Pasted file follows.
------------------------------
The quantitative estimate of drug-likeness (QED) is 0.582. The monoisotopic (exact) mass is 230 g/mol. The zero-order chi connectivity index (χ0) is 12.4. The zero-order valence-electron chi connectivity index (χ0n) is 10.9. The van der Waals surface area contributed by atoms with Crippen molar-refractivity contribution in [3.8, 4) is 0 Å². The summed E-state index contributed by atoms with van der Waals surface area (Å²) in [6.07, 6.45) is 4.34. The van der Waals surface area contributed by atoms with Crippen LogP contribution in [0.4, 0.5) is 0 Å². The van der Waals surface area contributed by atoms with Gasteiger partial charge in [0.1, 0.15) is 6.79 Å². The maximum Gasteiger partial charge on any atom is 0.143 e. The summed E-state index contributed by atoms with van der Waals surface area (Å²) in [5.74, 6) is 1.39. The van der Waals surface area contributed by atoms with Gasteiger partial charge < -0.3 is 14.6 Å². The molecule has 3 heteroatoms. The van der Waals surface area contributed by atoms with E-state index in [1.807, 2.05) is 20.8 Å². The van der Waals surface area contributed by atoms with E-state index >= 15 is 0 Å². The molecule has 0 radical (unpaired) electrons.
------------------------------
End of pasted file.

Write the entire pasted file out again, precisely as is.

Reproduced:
The quantitative estimate of drug-likeness (QED) is 0.582. The monoisotopic (exact) mass is 230 g/mol. The zero-order chi connectivity index (χ0) is 12.4. The zero-order valence-electron chi connectivity index (χ0n) is 10.9. The van der Waals surface area contributed by atoms with Crippen molar-refractivity contribution in [3.8, 4) is 0 Å². The summed E-state index contributed by atoms with van der Waals surface area (Å²) in [6.07, 6.45) is 4.34. The van der Waals surface area contributed by atoms with Crippen LogP contribution in [0.4, 0.5) is 0 Å². The van der Waals surface area contributed by atoms with Gasteiger partial charge in [0.1, 0.15) is 6.79 Å². The maximum Gasteiger partial charge on any atom is 0.143 e. The summed E-state index contributed by atoms with van der Waals surface area (Å²) in [5.74, 6) is 1.39. The van der Waals surface area contributed by atoms with Gasteiger partial charge < -0.3 is 14.6 Å². The molecule has 3 heteroatoms. The van der Waals surface area contributed by atoms with E-state index in [1.807, 2.05) is 20.8 Å². The van der Waals surface area contributed by atoms with E-state index >= 15 is 0 Å². The molecule has 0 radical (unpaired) electrons.